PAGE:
We have been discussing the difficult task of disciplining our children. Discipline becomes even more challenging, I think, when our children become teenagers and begin to assert their independence. It is during these times that parents often back away and even give up. Yet, teen years are a significant time for personal development and relationships, and they need love and guidance from their parents more than ever, despite their acting as though they do not. They may even rebel if parents get too involved. So, it is a bit of a double-binding situation to be able to impact their lives while caring for their needs and loving them well. Is there a solution?
High Road Parenting Strategies for Helping Your Teen Get Back on Track
Sometimes it is just good to have a few guidelines to use as we think about discipline. M. J. Hardiman has offered these tips for disciplining your teenager. I think they represent good thinking for helping teenagers with rules, consequences and a healthy perspective toward their growth and development.
1. Establish a reasonable set of rules and expectations—including consequences, if expectations or rules are not met. Communicate what these are and why you have them. Be open to ideas from your teen on what’s reasonable as he or she gets older and more responsible. I know, I know: teens have some pretty wild ideas on what they should be allowed to do or what your role is as a parent. Nonetheless, listen carefully, and you’ll be surprised at what parents and teens can negotiate going forward.
2. Follow through with reasonable consequences. There’s nothing more confusing for a teen than if one (or both) parents fail to follow through with consequences for breaking the rules or failure to meet other expectations. If this sounds like your house, it shouldn’t be a surprise if your teen continues to break the rules or engage in unwanted behavior. I know how easy it can be to “get played” by your teen, but be strong. Consistency is one of the most effective, albeit difficult, parenting strategies around.
3. Enforce basic behavior. Teens will often say or do things that unnerve their parents, including talking back to them in a disrespectful way, cursing, and so forth. Parents need to keep their cool but establish boundaries and consequences for violations of basic behavior, like the need to respect their parents and show common courtesy. Good manners are difficult to inspire in your teens, but if you’re consistent and model these behaviors yourselves, you’ll be surprised at how your teens will follow suit.
4. Don’t sweat the small stuff. If your teen is usually super neat and conscientious around the house, don’t come on like a ton of bricks the first time he or she throws the towel on the floor or leaves the room in disarray. Rather, it may be more important to remind teens to pick up their clothes and belongings.
5. Allow for grace periods in curfews. When it comes to curfew, you may need to be flexible. This is important, especially if your teen is relying on others for transportation. A curfew that’s mutually agreed upon, once violated, requires consequences that are fair and reasonable. But, disciplinary action may be unwarranted if circumstances are beyond the teen’s control. Instead, have a talk with the teen about what’s expected and how he or she might deal with friends who don’t communicate curfew times to their parents.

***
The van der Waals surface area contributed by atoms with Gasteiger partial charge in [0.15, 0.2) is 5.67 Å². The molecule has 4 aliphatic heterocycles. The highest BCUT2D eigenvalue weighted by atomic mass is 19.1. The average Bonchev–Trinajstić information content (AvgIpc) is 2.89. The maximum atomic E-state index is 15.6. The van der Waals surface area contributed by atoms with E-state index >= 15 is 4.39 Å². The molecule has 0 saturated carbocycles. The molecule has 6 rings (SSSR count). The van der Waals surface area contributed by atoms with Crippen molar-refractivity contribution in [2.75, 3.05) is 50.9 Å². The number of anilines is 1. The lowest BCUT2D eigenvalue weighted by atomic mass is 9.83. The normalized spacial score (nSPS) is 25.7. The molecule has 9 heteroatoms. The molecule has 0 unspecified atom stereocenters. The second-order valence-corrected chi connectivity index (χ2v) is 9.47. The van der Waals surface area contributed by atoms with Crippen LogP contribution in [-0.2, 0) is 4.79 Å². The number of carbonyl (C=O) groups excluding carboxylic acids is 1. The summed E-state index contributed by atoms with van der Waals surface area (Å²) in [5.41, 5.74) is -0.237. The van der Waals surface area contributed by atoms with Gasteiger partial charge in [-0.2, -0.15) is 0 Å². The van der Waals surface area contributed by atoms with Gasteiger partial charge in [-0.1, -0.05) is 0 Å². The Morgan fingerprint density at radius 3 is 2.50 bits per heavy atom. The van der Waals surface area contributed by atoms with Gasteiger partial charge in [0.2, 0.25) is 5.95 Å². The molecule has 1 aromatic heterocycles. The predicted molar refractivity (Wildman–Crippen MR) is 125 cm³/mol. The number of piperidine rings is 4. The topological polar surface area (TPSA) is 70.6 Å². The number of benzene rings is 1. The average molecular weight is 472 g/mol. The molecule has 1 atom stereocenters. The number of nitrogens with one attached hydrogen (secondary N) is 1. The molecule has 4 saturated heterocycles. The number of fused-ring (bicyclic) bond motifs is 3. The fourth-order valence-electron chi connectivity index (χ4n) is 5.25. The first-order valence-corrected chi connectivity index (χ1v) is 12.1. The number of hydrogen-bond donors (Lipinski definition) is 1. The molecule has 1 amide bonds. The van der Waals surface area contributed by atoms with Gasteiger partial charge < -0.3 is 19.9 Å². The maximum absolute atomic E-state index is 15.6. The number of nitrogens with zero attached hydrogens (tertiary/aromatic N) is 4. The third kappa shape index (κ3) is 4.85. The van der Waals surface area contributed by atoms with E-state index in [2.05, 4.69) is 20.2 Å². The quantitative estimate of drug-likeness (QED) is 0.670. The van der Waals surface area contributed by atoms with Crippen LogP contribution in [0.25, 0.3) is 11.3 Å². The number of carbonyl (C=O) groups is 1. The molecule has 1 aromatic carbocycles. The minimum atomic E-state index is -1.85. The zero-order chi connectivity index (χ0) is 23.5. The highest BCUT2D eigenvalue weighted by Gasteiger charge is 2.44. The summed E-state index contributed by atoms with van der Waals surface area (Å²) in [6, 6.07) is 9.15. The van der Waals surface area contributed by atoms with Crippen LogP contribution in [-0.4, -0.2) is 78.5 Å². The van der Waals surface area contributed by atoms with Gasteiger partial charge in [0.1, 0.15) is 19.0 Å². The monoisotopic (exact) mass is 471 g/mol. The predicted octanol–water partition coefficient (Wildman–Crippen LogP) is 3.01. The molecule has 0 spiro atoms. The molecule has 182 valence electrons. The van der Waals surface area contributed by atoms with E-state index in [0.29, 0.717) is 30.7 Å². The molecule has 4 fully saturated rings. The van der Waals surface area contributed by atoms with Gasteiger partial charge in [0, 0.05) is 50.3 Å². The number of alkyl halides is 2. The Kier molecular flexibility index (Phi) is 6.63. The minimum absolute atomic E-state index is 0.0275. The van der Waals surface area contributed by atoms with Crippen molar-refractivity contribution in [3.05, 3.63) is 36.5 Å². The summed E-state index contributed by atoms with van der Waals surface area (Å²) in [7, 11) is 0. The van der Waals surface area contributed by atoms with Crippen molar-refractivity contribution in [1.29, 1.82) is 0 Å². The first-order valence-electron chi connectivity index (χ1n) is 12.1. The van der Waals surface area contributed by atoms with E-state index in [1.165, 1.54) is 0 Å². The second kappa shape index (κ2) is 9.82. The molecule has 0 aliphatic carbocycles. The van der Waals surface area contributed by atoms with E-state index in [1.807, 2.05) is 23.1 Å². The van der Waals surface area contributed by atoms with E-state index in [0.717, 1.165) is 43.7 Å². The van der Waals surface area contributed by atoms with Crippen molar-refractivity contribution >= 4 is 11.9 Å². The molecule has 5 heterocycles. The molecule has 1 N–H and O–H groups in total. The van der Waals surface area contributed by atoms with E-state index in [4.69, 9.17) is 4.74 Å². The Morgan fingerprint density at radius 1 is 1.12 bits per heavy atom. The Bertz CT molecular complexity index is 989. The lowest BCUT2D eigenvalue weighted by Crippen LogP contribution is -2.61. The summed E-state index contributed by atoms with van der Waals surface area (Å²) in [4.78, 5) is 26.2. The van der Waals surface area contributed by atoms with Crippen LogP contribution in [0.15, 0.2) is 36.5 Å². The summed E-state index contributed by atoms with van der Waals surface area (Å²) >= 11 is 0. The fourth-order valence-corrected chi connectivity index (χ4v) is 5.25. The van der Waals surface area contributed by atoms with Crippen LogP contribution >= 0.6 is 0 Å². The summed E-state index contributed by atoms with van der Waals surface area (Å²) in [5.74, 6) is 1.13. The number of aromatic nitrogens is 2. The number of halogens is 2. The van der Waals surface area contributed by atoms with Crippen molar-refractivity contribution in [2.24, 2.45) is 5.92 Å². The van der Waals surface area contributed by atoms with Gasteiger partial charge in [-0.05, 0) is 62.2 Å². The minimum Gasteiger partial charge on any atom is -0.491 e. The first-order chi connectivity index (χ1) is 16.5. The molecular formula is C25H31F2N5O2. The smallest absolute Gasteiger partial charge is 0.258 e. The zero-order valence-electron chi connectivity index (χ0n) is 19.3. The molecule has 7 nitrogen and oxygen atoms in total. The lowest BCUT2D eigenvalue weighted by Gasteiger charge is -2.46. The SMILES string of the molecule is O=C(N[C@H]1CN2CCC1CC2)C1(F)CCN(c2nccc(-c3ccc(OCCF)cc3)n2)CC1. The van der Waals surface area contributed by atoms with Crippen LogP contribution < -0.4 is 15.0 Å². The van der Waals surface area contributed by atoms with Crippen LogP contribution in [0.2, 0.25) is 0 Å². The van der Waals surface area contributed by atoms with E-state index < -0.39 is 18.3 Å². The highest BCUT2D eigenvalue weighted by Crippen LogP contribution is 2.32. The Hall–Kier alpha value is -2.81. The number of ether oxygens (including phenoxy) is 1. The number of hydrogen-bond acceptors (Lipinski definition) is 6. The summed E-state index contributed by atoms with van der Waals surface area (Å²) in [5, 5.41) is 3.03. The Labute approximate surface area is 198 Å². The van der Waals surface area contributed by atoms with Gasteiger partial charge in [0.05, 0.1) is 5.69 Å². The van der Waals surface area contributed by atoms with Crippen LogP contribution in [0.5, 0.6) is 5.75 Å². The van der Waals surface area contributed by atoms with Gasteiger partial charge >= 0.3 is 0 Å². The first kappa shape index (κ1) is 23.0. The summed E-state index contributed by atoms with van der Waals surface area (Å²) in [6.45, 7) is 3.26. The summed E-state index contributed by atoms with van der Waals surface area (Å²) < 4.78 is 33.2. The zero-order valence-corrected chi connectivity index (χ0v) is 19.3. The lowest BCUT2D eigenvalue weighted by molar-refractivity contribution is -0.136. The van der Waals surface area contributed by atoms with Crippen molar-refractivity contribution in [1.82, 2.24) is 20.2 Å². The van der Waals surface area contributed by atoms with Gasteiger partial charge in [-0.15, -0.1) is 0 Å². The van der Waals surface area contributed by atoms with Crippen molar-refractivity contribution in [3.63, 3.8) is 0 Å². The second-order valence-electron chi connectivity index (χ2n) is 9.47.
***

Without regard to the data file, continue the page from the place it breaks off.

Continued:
6. Figure out what teens care about and remove these items as a consequence. If your teen is attached to his or her cell phone at the hip, removing this item – even for one hour at a time – may be a just and sufficient consequence for unwanted behavior. If your teen is crazy about his or her iPod, maybe a day without it will send an important message about desired behavior and outcomes.
7. Don’t be overly punitive. Teens get it. No need to overdo the punishment. Grounding your teen for a few days might be sufficient to get your message across about the importance of obeying the rules or meeting expectations.
8. Express your love. Even in the midst of crisis, teens need to be reassured that it’s not them, rather it’s their behavior that’s at issue. While your teen may get defensive, keep the focus on the behavior and don’t allow your teen to take it too personally.
9. Don’t hold a grudge. The worst thing a parent can do is to constantly remind a teen of his or her unwanted behavior. Instead, allow things to return to normal after consequences have been meted out.
10. Be fair and always communicate. When rewarding your teen, be sure to keep the lines of communication open. At all times, your teen should understand what the rules are for and why the consequences are what they are. Be fair with your actions and model the kind of behavior, even in punishment, that you would expect of your teen when he or she becomes an adult.
Remember, too, that there are professionals and others who can give you help and guidance for how to handle specific situations. Please get the support you need, and do not be afraid to ask the questions. It is helpful to have the perspective and wisdom of others when doing one of the hardest jobs there is, parenting.
Gerry Vassar, President/CEO, Lakeside Educational Network